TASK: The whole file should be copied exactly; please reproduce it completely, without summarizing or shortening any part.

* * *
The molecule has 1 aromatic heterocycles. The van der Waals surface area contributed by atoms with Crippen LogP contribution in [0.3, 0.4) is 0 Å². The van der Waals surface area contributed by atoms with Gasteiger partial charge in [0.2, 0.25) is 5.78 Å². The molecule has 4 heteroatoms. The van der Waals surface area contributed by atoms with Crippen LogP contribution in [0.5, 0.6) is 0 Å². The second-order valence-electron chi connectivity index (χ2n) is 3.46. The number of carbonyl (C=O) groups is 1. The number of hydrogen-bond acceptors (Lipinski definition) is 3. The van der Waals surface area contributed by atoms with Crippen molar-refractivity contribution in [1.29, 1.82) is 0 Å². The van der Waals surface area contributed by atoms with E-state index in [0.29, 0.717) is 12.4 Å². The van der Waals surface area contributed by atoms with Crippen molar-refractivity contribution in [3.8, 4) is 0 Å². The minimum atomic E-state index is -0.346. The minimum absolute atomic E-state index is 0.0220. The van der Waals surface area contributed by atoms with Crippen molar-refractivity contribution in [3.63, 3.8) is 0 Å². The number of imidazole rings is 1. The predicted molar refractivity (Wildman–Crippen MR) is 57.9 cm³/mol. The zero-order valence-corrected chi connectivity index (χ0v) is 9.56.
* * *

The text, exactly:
The molecule has 1 aromatic heterocycles. The van der Waals surface area contributed by atoms with Crippen LogP contribution in [0.3, 0.4) is 0 Å². The van der Waals surface area contributed by atoms with Gasteiger partial charge in [0.2, 0.25) is 5.78 Å². The molecule has 4 heteroatoms. The van der Waals surface area contributed by atoms with Crippen LogP contribution in [0.5, 0.6) is 0 Å². The second-order valence-electron chi connectivity index (χ2n) is 3.46. The number of carbonyl (C=O) groups is 1. The number of hydrogen-bond acceptors (Lipinski definition) is 3. The van der Waals surface area contributed by atoms with Crippen molar-refractivity contribution in [1.29, 1.82) is 0 Å². The van der Waals surface area contributed by atoms with E-state index in [0.29, 0.717) is 12.4 Å². The van der Waals surface area contributed by atoms with Crippen molar-refractivity contribution in [3.8, 4) is 0 Å². The minimum atomic E-state index is -0.346. The minimum absolute atomic E-state index is 0.0220. The van der Waals surface area contributed by atoms with Crippen molar-refractivity contribution in [3.63, 3.8) is 0 Å². The number of imidazole rings is 1. The predicted molar refractivity (Wildman–Crippen MR) is 57.9 cm³/mol. The zero-order valence-corrected chi connectivity index (χ0v) is 9.56.